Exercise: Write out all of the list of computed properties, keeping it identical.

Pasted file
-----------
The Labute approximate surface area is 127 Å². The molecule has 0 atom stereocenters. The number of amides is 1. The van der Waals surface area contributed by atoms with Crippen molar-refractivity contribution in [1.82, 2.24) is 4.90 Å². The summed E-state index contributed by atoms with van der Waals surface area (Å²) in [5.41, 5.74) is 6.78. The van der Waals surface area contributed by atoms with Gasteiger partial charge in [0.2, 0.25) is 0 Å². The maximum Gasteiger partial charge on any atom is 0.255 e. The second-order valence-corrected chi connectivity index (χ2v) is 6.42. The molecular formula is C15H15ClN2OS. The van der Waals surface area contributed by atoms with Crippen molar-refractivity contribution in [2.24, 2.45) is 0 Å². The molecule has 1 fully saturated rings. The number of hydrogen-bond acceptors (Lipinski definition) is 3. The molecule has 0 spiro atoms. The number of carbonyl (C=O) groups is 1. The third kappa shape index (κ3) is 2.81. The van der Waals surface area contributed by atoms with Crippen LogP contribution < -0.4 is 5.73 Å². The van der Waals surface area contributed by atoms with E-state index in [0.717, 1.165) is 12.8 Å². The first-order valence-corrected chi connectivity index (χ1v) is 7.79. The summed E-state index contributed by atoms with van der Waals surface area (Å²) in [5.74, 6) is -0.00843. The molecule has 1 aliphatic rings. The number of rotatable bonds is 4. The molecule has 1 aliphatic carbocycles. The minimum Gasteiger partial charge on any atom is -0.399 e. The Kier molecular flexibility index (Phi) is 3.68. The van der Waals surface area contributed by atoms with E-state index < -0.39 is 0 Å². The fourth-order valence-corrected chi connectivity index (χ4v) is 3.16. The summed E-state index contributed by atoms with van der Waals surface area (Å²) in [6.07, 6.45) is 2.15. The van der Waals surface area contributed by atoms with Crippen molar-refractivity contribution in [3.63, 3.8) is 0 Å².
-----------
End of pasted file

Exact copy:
The Labute approximate surface area is 127 Å². The molecule has 0 atom stereocenters. The number of amides is 1. The van der Waals surface area contributed by atoms with Crippen molar-refractivity contribution in [1.82, 2.24) is 4.90 Å². The summed E-state index contributed by atoms with van der Waals surface area (Å²) in [5.41, 5.74) is 6.78. The van der Waals surface area contributed by atoms with Gasteiger partial charge in [0.2, 0.25) is 0 Å². The maximum Gasteiger partial charge on any atom is 0.255 e. The second-order valence-corrected chi connectivity index (χ2v) is 6.42. The molecular formula is C15H15ClN2OS. The van der Waals surface area contributed by atoms with Crippen molar-refractivity contribution in [2.24, 2.45) is 0 Å². The molecule has 1 fully saturated rings. The number of hydrogen-bond acceptors (Lipinski definition) is 3. The molecule has 0 spiro atoms. The number of carbonyl (C=O) groups is 1. The third kappa shape index (κ3) is 2.81. The van der Waals surface area contributed by atoms with Crippen LogP contribution < -0.4 is 5.73 Å². The van der Waals surface area contributed by atoms with E-state index in [0.717, 1.165) is 12.8 Å². The first-order valence-corrected chi connectivity index (χ1v) is 7.79. The summed E-state index contributed by atoms with van der Waals surface area (Å²) in [5.74, 6) is -0.00843. The molecule has 1 aliphatic rings. The number of rotatable bonds is 4. The molecule has 1 aliphatic carbocycles. The minimum Gasteiger partial charge on any atom is -0.399 e. The Kier molecular flexibility index (Phi) is 3.68. The van der Waals surface area contributed by atoms with E-state index < -0.39 is 0 Å². The fourth-order valence-corrected chi connectivity index (χ4v) is 3.16. The summed E-state index contributed by atoms with van der Waals surface area (Å²) in [6.07, 6.45) is 2.15. The van der Waals surface area contributed by atoms with Crippen molar-refractivity contribution in [3.63, 3.8) is 0 Å².